Is our LGPS funding model paying dividends?

Published by Graeme Muir on

Our expert

  • Graeme Muir

    Graeme Muir

    Partner and Head of Public Sector

  • Estimated reading time: 5 minutes

    In a couple of months’ time we will be nearer the next English and Welsh Local Government Pension Scheme (LGPS) valuations due in 2022 than the last one in 2019. As ever, time flies but the events of the first half of 2020 and the resulting investment market volatility will be remembered for a very long time. I doubt anyone reading this will ever forget it!

    Funding ongoing defined benefit pension promises is a long-term business and actuarial models need to be long term to produce sensible valuations. With so many reasons to carry out valuations these days and the move over the last 20 years to shorter term market related models, it’s times like these that will test actuarial models to see if they are delivering sensible, long-term valuations amidst all the short-term volatility.

    Changes in asset values

    Firstly, let’s looks at what’s happened to assets since 31 March 2019.

    Source: FTSE

    In the chart above we have compared projected assets (based on our 2019 valuation assumptions) against estimated actual assets (based on market returns). So, not unexpectedly, equity returns and total asset returns were negative for the year to 31 March 2020. This was perhaps not as bad as expected though, thanks to some strong returns in the first three quarters before losing around 20% in the first three months of 2020, when the pandemic hit the western world. However, since March, equities and total assets have bounced back to above where the 2019 valuation would have projected them to be.    

    Examining the effect on LGPS funds

    We know, however, that that the range of returns for LGPS funds varied considerably in the twelve months to 31 March 2020 - and most funds were probably in the zero to minus 10% return range with the average around minus 5%.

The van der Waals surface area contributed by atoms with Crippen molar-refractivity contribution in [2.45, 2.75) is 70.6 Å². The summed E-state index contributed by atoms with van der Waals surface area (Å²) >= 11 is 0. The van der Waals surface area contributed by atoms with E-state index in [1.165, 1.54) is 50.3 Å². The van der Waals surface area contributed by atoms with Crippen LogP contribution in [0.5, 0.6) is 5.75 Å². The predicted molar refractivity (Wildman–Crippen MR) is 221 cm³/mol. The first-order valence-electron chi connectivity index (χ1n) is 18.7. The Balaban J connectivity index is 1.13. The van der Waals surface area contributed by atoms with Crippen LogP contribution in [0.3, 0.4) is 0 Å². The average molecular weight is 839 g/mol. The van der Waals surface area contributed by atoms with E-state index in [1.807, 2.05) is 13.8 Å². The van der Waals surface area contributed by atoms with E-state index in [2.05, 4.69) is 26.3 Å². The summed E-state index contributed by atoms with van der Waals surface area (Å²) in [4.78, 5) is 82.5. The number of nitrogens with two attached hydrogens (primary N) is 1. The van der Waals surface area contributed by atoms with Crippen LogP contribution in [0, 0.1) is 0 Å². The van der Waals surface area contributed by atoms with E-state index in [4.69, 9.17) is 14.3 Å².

The following chart shows the change in asset values for a sample of our LGPS funds.

    Source: Barnett Waddingham

    Of course, it’s not just all about the assets. We also have some liabilities to consider to understand how we might value them. The discount rates underlying most actuarial models in the LGPS are based on underlying yields of various asset classes; usually gilts, bonds, equities or a combination, or some margin above assumed future CPI inflation. 

    Changes in yields and forward inflation

    In the accounting world of course it’s all about corporate bond yields on one particular day of the year. Having churned out hundreds of accounting reports as at end March, more often than not it was a case of “you’ve managed to lose some assets but don’t worry, your accounting deficit has reduced.” This apparent paradox was primarily due to a reduction in future inflation expectations compared to twelve months earlier and a big hike in bond yields in the second half of March 2020 back to where they were twelve months earlier. 

    The following chart shows how yields changed between March 2019 and March 2020.

    What about the funding level?

    So accounting numbers had a bit of a story. But it’s also important to look at the numbers that matter; the ongoing funding position.